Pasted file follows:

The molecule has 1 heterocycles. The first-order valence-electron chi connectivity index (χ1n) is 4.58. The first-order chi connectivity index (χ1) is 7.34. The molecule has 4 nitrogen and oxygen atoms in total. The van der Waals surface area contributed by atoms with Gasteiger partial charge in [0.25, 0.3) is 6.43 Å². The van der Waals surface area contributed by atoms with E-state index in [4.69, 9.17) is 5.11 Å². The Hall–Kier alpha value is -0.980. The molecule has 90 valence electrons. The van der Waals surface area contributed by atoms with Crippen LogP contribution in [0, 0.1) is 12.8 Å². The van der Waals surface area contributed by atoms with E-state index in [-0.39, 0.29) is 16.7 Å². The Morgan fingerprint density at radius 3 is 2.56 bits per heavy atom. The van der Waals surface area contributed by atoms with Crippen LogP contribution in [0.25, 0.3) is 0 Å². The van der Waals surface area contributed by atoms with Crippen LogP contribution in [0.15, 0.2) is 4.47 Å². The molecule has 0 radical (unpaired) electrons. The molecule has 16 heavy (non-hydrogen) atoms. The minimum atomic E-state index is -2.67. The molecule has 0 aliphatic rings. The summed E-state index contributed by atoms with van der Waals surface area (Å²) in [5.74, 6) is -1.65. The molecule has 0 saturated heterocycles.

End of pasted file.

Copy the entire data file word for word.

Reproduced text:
The molecule has 1 heterocycles. The first-order valence-electron chi connectivity index (χ1n) is 4.58. The first-order chi connectivity index (χ1) is 7.34. The molecule has 4 nitrogen and oxygen atoms in total. The van der Waals surface area contributed by atoms with Gasteiger partial charge in [0.25, 0.3) is 6.43 Å². The van der Waals surface area contributed by atoms with E-state index in [4.69, 9.17) is 5.11 Å². The Hall–Kier alpha value is -0.980. The molecule has 90 valence electrons. The van der Waals surface area contributed by atoms with Crippen LogP contribution in [0, 0.1) is 12.8 Å². The van der Waals surface area contributed by atoms with E-state index in [-0.39, 0.29) is 16.7 Å². The Morgan fingerprint density at radius 3 is 2.56 bits per heavy atom. The van der Waals surface area contributed by atoms with Crippen LogP contribution in [0.25, 0.3) is 0 Å². The van der Waals surface area contributed by atoms with Crippen LogP contribution in [0.15, 0.2) is 4.47 Å². The molecule has 0 radical (unpaired) electrons. The molecule has 16 heavy (non-hydrogen) atoms. The minimum atomic E-state index is -2.67. The molecule has 0 aliphatic rings. The summed E-state index contributed by atoms with van der Waals surface area (Å²) in [5.74, 6) is -1.65. The molecule has 0 saturated heterocycles.